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Can simple clinical factors that don't require laboratory testing be useful in identifying patients at increased risk of developing cardiovascular disease?
The Cambridge diabetes risk score is only slightly less accurate than the Framingham score in predicting the risk for cardiovascular disease (CVD) in adults living in the United Kingdom. It is attractive because it does not require laboratory testing. One potential strategy would be to use the Cambridge score as a guide for further testing and risk stratification. (LOE = 2b)
Chamnan P, Simmons RK, Hori H, et al. A simple risk score using routine data for predicting cardiovascular disease in primary care. Br J Gen Pract 2010;60(577):327-334. [PMID:20822683]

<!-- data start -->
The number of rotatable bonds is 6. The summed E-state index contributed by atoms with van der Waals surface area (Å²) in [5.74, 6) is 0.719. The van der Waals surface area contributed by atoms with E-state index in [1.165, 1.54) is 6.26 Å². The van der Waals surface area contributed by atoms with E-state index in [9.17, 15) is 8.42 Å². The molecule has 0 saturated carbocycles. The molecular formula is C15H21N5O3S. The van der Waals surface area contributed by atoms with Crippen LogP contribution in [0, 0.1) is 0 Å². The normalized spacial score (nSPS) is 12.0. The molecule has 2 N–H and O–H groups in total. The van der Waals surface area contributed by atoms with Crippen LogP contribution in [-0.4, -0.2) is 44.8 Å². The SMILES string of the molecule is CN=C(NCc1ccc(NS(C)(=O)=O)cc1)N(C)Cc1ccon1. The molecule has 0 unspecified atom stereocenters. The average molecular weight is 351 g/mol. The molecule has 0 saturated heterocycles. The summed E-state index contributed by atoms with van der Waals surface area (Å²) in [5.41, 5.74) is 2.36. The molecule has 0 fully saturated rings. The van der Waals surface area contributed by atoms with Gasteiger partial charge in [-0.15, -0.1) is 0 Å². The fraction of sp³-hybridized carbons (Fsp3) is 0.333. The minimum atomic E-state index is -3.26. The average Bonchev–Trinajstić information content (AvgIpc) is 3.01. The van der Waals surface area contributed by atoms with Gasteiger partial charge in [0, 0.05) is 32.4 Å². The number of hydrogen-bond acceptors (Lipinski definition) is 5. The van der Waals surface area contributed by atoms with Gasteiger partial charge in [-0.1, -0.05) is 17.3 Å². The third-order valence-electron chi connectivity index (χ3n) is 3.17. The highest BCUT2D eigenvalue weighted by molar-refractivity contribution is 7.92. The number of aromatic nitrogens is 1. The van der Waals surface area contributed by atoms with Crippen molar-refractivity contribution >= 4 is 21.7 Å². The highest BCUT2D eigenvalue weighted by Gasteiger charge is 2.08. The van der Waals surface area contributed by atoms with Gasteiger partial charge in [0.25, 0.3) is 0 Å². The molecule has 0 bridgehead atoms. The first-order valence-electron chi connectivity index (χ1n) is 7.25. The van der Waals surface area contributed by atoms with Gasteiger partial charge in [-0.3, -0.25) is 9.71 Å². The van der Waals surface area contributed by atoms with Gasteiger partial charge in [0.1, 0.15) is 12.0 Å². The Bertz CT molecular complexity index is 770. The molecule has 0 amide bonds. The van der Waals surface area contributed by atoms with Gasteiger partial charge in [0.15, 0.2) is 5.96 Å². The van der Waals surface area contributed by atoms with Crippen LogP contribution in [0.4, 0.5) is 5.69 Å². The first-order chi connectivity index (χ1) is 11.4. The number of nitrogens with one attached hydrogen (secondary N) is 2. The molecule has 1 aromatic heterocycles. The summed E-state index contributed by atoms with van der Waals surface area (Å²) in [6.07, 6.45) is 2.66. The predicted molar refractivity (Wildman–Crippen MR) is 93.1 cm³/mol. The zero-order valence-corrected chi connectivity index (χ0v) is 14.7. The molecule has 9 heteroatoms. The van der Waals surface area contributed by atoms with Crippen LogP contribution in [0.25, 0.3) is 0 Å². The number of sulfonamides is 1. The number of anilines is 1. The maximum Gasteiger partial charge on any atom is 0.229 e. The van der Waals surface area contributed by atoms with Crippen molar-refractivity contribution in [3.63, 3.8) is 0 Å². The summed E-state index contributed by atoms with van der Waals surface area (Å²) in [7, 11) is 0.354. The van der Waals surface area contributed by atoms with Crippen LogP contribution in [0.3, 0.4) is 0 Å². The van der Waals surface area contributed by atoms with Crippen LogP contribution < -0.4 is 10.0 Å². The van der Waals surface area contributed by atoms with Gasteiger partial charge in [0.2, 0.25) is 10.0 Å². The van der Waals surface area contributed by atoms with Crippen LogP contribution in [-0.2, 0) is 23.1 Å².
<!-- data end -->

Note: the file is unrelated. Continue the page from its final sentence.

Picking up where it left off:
These researchers followed nearly 22,000 adults (9602 men, 12,265 women) in the United Kingdom for approximately 11 years. At the beginning of the study the adults were aged between 40 years and 74 years and were free from diabetes and any cardiovascular disease (CVD). At the beginning of the study, each person was asked about their personal and family history of disease, medication use, and lifestyle factors, including smoking habits. They were also asked if they had ever been told that they had diabetes, a heart attack, or a stroke. Additionally, the researchers performed anthropometric and blood pressure measurements, and took nonfasting blood samples. The researchers used the National Health Service (NHS) database and the national death registry to follow each person until they developed a CVD event or until they died (the study participant, not the researcher). They had complete data from the NHS for 95% of the participants and from the death registry for 99%.. Using the information collected at baseline, the researchers estimated a Framingham risk score (which requires cholesterol measurement) and a Cambridge diabetes risk score (which requires no laboratory testing). The Framingham score uses age, sex, smoking status, diabetes, systolic blood pressure, total cholesterol level, and high-density lipoprotein level. The Cambridge score uses age, sex, smoking status, family history of diabetes, use of corticosteroids, use of antihypertensive medications, and body mass index. The researchers calculated the area under receiver operating characteristic curves for each prediction model. The closer the area under the curve is to 1, the more accurate it is. During more than 200,000 person-years of follow-up, 2213 of the adults had a CVD event and there were 328 deaths. The area under the curve for the Cambridge score was slightly less (0.72) than for the Framingham score (0.77). However, the Framingham score overestimated the CVD risk (16.2% predicted events compared with 10.1% actual events). The authors report that a strategy in which patients are prescreened with the Cambridge score and then those at increased risk are tested further was only slightly less sensitive (54% vs 66%) but was more specific (81% vs 74%) than using the Framingham score alone. Using these data, the false negative rates for both risk scores were the same (~ 5%).